While most people are familiar with the fact that joint and limb attacks are illegal, did you know that it’s actually LEGAL to attack the throat? The caveat is that you CANNOT make contact whatsoever. Vigorous application with control is what the referees are looking for.

And depending on the age group of the competitor, the rules are also different. For example, for adults and juniors, light face contact is permitted so long as the referee doesn’t consider it too hard. Excessive contact should always be penalized. For cadets no contact is permitted to the face whatsoever.

The point to all this is as competitors wanting to do our best, we must understand and be familiar with the scoring areas. We must know what techniques are safest to throw in order to minimize our chances of being penalized and maximize the opportunities to score.

That’s why in part one of this article I suggested you stay away from techniques to the front of the face due to the high probability of it being penalized for contact and it’s reduced chance of scoring since the line between skin touch and excessive contact is so thin.

Instead, stick to techniques that target the muscular parts of the body where firm contact with vigorous application isn’t going to get you penalized.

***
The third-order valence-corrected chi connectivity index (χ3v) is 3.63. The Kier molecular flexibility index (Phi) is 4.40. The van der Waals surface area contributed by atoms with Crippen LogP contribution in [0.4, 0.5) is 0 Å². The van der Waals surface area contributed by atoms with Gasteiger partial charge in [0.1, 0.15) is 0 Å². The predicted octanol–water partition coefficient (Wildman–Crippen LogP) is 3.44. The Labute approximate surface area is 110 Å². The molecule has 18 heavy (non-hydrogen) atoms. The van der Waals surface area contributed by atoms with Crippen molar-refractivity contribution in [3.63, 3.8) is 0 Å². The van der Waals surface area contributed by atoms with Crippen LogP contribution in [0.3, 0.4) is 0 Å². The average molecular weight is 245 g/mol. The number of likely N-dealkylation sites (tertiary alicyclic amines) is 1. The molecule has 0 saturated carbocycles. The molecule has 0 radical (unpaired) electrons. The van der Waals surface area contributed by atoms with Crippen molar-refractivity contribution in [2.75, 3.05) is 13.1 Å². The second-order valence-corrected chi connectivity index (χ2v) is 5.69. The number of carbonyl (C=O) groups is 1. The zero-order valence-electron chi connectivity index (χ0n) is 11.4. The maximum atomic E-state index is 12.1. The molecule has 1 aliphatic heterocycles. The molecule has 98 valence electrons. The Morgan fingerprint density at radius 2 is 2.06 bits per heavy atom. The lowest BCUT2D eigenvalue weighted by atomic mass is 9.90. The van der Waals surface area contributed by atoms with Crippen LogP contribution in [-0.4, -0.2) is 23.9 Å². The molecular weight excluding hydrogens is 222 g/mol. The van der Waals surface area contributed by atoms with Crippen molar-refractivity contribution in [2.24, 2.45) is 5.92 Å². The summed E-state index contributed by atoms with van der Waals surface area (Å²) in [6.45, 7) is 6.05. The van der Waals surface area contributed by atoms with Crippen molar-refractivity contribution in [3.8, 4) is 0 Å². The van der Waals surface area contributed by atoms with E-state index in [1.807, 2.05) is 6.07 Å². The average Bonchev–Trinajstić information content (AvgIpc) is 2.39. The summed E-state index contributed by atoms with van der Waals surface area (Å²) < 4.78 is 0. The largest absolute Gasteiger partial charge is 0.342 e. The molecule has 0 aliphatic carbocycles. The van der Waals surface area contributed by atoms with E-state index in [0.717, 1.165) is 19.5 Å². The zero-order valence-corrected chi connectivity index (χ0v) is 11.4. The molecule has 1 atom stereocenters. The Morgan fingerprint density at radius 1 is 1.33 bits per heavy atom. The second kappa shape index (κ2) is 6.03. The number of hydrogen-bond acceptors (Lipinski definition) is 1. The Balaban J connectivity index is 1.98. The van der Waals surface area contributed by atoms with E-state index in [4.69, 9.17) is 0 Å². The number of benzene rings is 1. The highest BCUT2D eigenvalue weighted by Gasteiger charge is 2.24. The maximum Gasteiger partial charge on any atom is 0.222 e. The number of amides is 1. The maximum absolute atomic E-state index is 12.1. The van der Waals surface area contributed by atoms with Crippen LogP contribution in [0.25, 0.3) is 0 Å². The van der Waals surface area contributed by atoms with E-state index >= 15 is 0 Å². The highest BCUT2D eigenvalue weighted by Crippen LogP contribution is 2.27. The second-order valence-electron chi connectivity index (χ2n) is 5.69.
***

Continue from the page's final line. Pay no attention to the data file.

Today we’ve arrived at one of the most important of the six criteria…

Whether it’s on the street or on the competition floor, zanshin is an absolute must in order to stay out of harm’s way. Zanshin, or “awareness” in English, is defined in the WKF rules as follows…

Awareness (ZANSHIN) is that criterion most often missed when a score is assessed. It is the state of continued commitment in which the contestant maintains total concentration, observation, and awareness of the opponent’s potentiality to counter-attack. He does not turn his face away during delivery of the technique, and remains facing the opponent afterwards.

Notice that the rules state “Awareness is the criterion most often missed”. Remember that ALL 6 criteria must be present for a point to be awarded. So if you’re lacking zanshin, you don’t get the point.